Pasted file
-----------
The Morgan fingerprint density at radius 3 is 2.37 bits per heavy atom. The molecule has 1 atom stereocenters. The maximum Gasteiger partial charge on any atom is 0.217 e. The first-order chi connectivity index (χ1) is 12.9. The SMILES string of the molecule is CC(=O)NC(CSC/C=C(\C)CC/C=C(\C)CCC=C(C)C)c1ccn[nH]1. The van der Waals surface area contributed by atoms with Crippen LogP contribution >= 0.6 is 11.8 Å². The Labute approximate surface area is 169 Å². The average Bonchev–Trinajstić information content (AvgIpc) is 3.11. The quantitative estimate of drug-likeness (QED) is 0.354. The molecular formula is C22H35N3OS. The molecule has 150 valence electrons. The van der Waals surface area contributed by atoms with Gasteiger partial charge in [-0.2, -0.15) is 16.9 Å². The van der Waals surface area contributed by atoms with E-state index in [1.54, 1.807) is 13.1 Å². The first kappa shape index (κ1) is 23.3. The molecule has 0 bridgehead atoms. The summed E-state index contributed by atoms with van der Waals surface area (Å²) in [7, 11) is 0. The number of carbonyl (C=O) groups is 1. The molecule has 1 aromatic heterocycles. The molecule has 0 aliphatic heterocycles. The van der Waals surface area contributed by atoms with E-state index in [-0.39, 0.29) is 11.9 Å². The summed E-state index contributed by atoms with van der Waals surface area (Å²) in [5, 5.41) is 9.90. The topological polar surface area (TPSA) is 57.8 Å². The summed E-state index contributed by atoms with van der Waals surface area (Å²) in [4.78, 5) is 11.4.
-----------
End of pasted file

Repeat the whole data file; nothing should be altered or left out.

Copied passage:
The Morgan fingerprint density at radius 3 is 2.37 bits per heavy atom. The molecule has 1 atom stereocenters. The maximum Gasteiger partial charge on any atom is 0.217 e. The first-order chi connectivity index (χ1) is 12.9. The SMILES string of the molecule is CC(=O)NC(CSC/C=C(\C)CC/C=C(\C)CCC=C(C)C)c1ccn[nH]1. The van der Waals surface area contributed by atoms with Crippen LogP contribution >= 0.6 is 11.8 Å². The Labute approximate surface area is 169 Å². The average Bonchev–Trinajstić information content (AvgIpc) is 3.11. The quantitative estimate of drug-likeness (QED) is 0.354. The molecular formula is C22H35N3OS. The molecule has 150 valence electrons. The van der Waals surface area contributed by atoms with Gasteiger partial charge in [-0.2, -0.15) is 16.9 Å². The van der Waals surface area contributed by atoms with E-state index in [1.54, 1.807) is 13.1 Å². The first kappa shape index (κ1) is 23.3. The molecule has 0 bridgehead atoms. The summed E-state index contributed by atoms with van der Waals surface area (Å²) in [7, 11) is 0. The number of carbonyl (C=O) groups is 1. The molecule has 1 aromatic heterocycles. The molecule has 0 aliphatic heterocycles. The van der Waals surface area contributed by atoms with E-state index in [-0.39, 0.29) is 11.9 Å². The summed E-state index contributed by atoms with van der Waals surface area (Å²) in [5, 5.41) is 9.90. The topological polar surface area (TPSA) is 57.8 Å². The summed E-state index contributed by atoms with van der Waals surface area (Å²) in [4.78, 5) is 11.4.